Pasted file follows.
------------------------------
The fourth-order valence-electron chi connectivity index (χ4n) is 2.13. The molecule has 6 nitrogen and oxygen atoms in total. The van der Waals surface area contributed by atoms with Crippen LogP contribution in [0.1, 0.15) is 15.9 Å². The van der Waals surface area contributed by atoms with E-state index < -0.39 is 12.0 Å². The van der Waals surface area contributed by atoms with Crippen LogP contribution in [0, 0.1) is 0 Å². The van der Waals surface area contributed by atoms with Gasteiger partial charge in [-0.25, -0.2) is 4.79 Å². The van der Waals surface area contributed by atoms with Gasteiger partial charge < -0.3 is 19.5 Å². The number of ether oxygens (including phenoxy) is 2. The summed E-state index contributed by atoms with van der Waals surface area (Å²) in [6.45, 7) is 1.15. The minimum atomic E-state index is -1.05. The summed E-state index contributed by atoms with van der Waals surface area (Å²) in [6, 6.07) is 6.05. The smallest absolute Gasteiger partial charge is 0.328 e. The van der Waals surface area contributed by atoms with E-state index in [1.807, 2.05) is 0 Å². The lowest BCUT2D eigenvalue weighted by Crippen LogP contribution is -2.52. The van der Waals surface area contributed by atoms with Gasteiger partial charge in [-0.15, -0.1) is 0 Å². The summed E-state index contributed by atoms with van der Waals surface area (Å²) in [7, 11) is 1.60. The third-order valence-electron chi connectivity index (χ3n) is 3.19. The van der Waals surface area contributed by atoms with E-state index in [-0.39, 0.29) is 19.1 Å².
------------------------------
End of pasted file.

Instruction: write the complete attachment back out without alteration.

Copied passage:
The fourth-order valence-electron chi connectivity index (χ4n) is 2.13. The molecule has 6 nitrogen and oxygen atoms in total. The van der Waals surface area contributed by atoms with Crippen LogP contribution in [0.1, 0.15) is 15.9 Å². The van der Waals surface area contributed by atoms with E-state index < -0.39 is 12.0 Å². The van der Waals surface area contributed by atoms with Crippen LogP contribution in [0, 0.1) is 0 Å². The van der Waals surface area contributed by atoms with Gasteiger partial charge in [-0.25, -0.2) is 4.79 Å². The van der Waals surface area contributed by atoms with Gasteiger partial charge < -0.3 is 19.5 Å². The number of ether oxygens (including phenoxy) is 2. The summed E-state index contributed by atoms with van der Waals surface area (Å²) in [6.45, 7) is 1.15. The minimum atomic E-state index is -1.05. The summed E-state index contributed by atoms with van der Waals surface area (Å²) in [6, 6.07) is 6.05. The smallest absolute Gasteiger partial charge is 0.328 e. The van der Waals surface area contributed by atoms with E-state index in [1.807, 2.05) is 0 Å². The lowest BCUT2D eigenvalue weighted by Crippen LogP contribution is -2.52. The van der Waals surface area contributed by atoms with Gasteiger partial charge in [-0.15, -0.1) is 0 Å². The summed E-state index contributed by atoms with van der Waals surface area (Å²) in [7, 11) is 1.60. The third-order valence-electron chi connectivity index (χ3n) is 3.19. The van der Waals surface area contributed by atoms with E-state index in [-0.39, 0.29) is 19.1 Å².